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  • Writer's pictureLouis Scenti

Implicit Outcomes in Executive Coaching

Updated: Jun 25, 2020

Much has been written from the scholarly and practitioner perspectives about executive coaching. The aim of this article is to refract some of that work through the prism of my personal experience as an executive coach and former organizational practitioner responsible for setting up and running executive coaching programs in large organizations.

This is a collection of observations informed by research and intended to stimulate conversation about the Implicit Outcomes we realize from executive coaching. This is not meant to be a singularly authoritative codification. I invite readers to examine the ways in which their own experience is similar or different in realizing these Implicit Outcomes and to create and ponder their own lists. Conscious thought, dialogue and debate can only serve to make us better coaches and practitioners.

I believe we can all agree that in virtually every coaching engagement, sponsors (those responsible for selecting coaching as the intervention of choice), managers (bosses of those being coached), clients (those being coached) and the coaches themselves, share one Explicit Outcome: behavior change. With the possible exception of senior-most executives who contract for their own “coaching” but are in reality seeking an objective, third-party “trusted advisor” as a sounding board, virtually every coaching engagement seeks to start, stop or strengthen a behavior that is limiting or supporting a client’s effectiveness within her/his organizational system.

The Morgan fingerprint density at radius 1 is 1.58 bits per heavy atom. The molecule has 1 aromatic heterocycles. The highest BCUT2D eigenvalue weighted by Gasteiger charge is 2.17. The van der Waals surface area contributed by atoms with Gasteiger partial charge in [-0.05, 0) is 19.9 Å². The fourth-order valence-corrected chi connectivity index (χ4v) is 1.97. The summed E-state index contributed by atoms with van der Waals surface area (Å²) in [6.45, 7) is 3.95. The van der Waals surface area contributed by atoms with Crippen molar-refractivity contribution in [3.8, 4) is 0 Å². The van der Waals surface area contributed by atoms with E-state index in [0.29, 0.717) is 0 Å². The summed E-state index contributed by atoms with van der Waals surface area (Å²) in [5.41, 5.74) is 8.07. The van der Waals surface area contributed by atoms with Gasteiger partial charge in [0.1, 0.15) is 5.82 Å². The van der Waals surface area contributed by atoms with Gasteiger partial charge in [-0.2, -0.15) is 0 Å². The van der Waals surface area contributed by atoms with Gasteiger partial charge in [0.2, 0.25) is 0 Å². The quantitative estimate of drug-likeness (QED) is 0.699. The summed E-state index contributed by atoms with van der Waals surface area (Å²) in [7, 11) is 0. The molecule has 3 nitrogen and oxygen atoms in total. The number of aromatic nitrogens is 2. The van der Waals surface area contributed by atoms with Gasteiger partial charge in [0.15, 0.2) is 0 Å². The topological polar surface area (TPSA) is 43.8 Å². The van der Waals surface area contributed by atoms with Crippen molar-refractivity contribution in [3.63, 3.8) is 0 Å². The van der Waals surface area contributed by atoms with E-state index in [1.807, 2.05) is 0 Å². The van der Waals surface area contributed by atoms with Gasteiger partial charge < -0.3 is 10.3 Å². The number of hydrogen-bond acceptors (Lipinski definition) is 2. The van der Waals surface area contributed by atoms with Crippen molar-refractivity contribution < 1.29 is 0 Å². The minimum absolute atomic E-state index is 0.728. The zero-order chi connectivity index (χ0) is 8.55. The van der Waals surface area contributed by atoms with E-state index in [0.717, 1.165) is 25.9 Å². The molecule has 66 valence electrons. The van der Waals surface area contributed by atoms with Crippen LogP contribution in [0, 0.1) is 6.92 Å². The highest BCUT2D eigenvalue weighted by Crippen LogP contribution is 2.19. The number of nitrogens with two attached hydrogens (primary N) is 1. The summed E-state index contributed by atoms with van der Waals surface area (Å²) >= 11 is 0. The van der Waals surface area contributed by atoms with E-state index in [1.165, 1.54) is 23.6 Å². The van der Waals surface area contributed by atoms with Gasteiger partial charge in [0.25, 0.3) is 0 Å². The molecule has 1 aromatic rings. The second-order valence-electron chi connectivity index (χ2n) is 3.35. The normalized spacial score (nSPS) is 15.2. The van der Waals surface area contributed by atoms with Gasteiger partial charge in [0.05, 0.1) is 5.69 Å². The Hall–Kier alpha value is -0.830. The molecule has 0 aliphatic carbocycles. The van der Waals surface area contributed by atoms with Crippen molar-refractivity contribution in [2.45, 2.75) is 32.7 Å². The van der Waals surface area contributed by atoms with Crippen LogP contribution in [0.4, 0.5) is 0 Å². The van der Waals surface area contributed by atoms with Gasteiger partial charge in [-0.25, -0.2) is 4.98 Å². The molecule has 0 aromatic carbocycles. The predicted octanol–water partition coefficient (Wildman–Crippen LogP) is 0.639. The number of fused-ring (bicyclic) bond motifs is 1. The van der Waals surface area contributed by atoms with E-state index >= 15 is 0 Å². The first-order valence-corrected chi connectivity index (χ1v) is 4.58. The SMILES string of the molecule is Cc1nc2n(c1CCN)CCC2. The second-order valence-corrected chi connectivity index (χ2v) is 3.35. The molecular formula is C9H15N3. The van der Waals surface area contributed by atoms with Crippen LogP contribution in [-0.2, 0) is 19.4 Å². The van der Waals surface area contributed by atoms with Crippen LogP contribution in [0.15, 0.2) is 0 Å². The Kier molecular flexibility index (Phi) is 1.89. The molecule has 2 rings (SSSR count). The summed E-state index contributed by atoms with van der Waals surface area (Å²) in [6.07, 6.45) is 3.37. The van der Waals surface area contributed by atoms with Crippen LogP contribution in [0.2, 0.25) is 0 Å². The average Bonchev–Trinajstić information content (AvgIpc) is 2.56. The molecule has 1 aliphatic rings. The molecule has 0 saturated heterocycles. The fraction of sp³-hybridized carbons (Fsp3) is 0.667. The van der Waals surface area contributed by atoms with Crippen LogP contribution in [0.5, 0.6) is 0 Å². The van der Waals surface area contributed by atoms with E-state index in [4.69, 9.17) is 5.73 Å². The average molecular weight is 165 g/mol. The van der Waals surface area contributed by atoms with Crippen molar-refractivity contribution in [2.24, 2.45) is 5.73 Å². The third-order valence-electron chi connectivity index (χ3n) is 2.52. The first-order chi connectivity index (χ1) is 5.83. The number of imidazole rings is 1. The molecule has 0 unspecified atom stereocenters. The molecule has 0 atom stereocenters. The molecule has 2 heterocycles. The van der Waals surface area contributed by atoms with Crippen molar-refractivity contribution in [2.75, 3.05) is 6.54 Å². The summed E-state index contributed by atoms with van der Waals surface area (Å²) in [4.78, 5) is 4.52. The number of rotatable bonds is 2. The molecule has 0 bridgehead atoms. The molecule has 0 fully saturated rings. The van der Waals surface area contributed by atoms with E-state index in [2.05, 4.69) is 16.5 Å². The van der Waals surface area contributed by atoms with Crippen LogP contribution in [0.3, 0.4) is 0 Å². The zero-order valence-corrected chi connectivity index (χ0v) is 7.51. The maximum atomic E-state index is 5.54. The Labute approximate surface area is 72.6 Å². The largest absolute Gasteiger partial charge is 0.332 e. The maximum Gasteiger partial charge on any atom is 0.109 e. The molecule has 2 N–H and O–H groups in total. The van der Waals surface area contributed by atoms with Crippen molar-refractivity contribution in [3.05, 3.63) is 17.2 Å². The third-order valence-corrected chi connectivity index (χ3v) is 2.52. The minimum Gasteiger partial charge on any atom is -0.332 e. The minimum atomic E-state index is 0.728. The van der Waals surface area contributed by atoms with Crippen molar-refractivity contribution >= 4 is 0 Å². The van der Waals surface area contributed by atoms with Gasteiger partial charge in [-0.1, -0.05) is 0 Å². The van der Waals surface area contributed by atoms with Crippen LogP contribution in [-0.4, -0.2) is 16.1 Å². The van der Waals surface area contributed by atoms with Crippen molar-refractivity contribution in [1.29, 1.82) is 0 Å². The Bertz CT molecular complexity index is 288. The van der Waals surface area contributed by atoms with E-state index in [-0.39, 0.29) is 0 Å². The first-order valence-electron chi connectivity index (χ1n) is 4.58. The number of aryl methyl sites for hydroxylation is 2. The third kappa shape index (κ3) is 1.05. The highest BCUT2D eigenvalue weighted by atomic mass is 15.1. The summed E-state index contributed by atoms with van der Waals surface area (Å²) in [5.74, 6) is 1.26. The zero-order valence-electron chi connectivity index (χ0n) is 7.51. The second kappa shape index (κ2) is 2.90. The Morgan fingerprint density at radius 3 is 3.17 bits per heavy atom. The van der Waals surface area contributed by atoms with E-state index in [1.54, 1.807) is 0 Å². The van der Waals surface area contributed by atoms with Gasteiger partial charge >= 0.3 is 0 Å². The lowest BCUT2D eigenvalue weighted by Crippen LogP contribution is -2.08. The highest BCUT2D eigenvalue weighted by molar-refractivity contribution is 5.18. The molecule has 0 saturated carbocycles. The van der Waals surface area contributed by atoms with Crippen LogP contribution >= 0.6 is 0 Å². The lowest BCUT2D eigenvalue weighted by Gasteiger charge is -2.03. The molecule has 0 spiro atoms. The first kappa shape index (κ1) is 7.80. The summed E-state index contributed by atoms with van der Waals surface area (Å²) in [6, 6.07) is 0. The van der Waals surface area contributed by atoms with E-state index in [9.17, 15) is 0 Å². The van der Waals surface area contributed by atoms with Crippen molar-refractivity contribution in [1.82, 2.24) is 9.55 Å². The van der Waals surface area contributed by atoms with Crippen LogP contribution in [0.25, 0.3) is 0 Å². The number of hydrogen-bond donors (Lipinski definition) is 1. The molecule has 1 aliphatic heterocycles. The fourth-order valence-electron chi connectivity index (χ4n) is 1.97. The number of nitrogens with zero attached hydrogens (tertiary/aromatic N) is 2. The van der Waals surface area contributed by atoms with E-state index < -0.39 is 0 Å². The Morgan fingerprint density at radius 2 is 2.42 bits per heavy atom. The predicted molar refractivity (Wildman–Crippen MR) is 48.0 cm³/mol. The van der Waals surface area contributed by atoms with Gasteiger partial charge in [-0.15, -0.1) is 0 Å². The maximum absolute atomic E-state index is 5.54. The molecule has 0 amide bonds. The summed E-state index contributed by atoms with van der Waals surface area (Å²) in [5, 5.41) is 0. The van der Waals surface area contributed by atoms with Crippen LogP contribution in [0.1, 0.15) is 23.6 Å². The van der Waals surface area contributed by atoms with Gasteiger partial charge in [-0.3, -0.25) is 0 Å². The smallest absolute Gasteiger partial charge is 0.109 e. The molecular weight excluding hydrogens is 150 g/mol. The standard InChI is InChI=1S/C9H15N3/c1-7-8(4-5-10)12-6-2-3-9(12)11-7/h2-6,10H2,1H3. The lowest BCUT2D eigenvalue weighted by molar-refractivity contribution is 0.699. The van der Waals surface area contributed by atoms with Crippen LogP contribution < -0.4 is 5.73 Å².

However beyond the expected change or modification of behavior, I have observed what I have labeled as five Implicit Outcomes arising from executive coaching. Again, this is not meant to be exhaustive, rather these are outcomes that often occur in the course of what may be considered a successful coaching engagement. These five Implicit Outcomes are:

1. Greater awareness of one’s impact versus intent

2. An increase in the client’s intentionality

3. A clear or clearer view of a guiding personal vision

4. A deeper understanding of the importance of a network of relationships

5. A greater appreciation of individual strengths and their contribution to success

Greater Awareness of Impact Versus Intent

Many practitioners may argue that this is not an Implicit Outcome at all and that every coach seeks to achieve this outcome. After all, isn’t a coach’s goal to help their client’s make productive and conscious choices? It’s a fair point, however the coaching client may not always see this as an expected outcome and it may not always be an outcome that we as coaches, “contract” to achieve. That said, I continue to be surprised at the power that comes from exploring this issue with clients. And the important enabling mechanism to this outcome is the feedback collection that often accompanies an executive coaching assignment, whether through formal means such as coach-led interviews with stakeholders or formal 360 feedback collection instruments. Most clients are open and motivated to receive feedback as a way to understand how they are perceived since getting feedback in most organizations, such as the performance management process, is often of little or limited value.